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Paul Goldberger and Eric Owen Moss on Avant-Garde Architecture, Frank Gehry, and Los Angeles vs. New York

by LiveModern Webmaster last modified Oct 05, 2015 01:02 AM
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by last modified Oct 02, 2015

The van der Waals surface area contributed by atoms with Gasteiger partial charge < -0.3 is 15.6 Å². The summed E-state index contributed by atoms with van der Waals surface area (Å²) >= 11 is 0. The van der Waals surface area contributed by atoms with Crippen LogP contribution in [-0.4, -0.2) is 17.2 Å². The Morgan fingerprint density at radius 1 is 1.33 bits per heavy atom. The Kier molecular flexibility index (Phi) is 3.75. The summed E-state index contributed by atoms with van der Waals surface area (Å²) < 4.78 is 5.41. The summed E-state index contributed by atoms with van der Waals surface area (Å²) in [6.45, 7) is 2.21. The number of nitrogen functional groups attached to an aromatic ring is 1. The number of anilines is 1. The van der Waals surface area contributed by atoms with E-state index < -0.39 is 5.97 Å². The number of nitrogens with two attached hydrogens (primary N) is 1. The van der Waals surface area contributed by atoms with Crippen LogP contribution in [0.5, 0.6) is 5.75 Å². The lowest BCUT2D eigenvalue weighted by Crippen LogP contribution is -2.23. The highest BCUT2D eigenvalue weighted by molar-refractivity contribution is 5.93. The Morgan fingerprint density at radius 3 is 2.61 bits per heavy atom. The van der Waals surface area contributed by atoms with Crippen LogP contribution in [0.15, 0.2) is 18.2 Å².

"The arbiter of cultural content was New York—New York said so—and New York agreed. And Los Angeles didn't." - Eric Owen Moss Eric Owen Moss began the conversation with a brief history of modern architecture: it's always been a constant appropriator of other fields. He said architects like Walter Gropius took an industiral aesthetic from assembly lines, Le Corbusier was inspired by Cubism, and Kenzo Tange used anatomical terms to formulate the metabolist movement. Throughout this history of modern architecture, each movement has thrived on opposition: "architecture needs an adversary, a target... what is it taking down or remedying?"  The idea of avant-garde architecture—and how to judge its succeses and failures—set the stage for their discussion of Los Angeles and Frank Gehry. Goldberger's latest title,  Building Art  (Knopf, 2015), is exploration of the life and work of Gehry. Both panelist's close familiarity with the book's subject filled the discussion with funny anecdotes (if you get the chance, ask Goldberger about Frank Gehry, his psychiatrist, and chain link fences). However, you can't talk about Gehry without talking about where he got his architectural start: Los Angeles. Was Gehry's success due to the city's freer artistic atmosphere in the 1960's? L.A. was farther from the the cultural and institutional gatekeepers of New York City. There was no absolute agreement among the panelists (PG: "L.A. cares a lot about being thought to not care as much." EOM: "That's something a New Yorker would say.") but there was consensus that Los Angeles has changed. It's no longer a backwater of sorts: "The expectations for LA are different, now it's a city among cities," said Moss. The Wintons commissioned Gehry after reading about his work in The New York Times in 1982. It was the pick of a client with premonition, and as the final structure indicates, an open mind. The architect was asked to create a space for the Wintons' visiting family—five kids and plenty of grandchildren necessitated the extra room—and complement the main home, a brick Philip Johnson “donut” on a 12-acre plot on the shores of Lake Minnetonka. But Gehry followed his own muse, and often talked about the home he created as pure sculpture, according to Victoria Young, the Professor of Modern Architectural History at St. Thomas University and Coordinator of Frank Gehry’s Winton Guest House. “Even the original models have all these disparate shapes,” she says. “The first model he presented to them had a log cabin, referencing the fact that the Wintons' fortune came from Canadian lumber." Since it was a guest house, Gehry felt free to experiment. "You can explore things in a way you can’t in a place people live in all the time.” Is Frank Gehry still avant-garde, now that he's regularly awarded, sought-after, and part of the established architectural scene? "Everyone says you're nuts," said Moss, "then everyone wants you to do [your architecture] everywhere." Golberger reflected that this was the paradox of the bestselling filmmaker, dancer, or painter: "It's hard for a best-seller to be avant-garde." Ultimately, Moss mused that you'd have to walk through Gehry's office, look at the models, and "make a judgement for yourself" whether his work is still radical. While Goldberger countered that "all work is in a social and political context, and how work relates to that is in interesting story," it seems the fate of the successful avant-garde architect remains in the eye of the beholder. "[Frank Gehry] is eighty six and half and still desperately wants to be thought of representing the avant-garde." - Paul Goldberger






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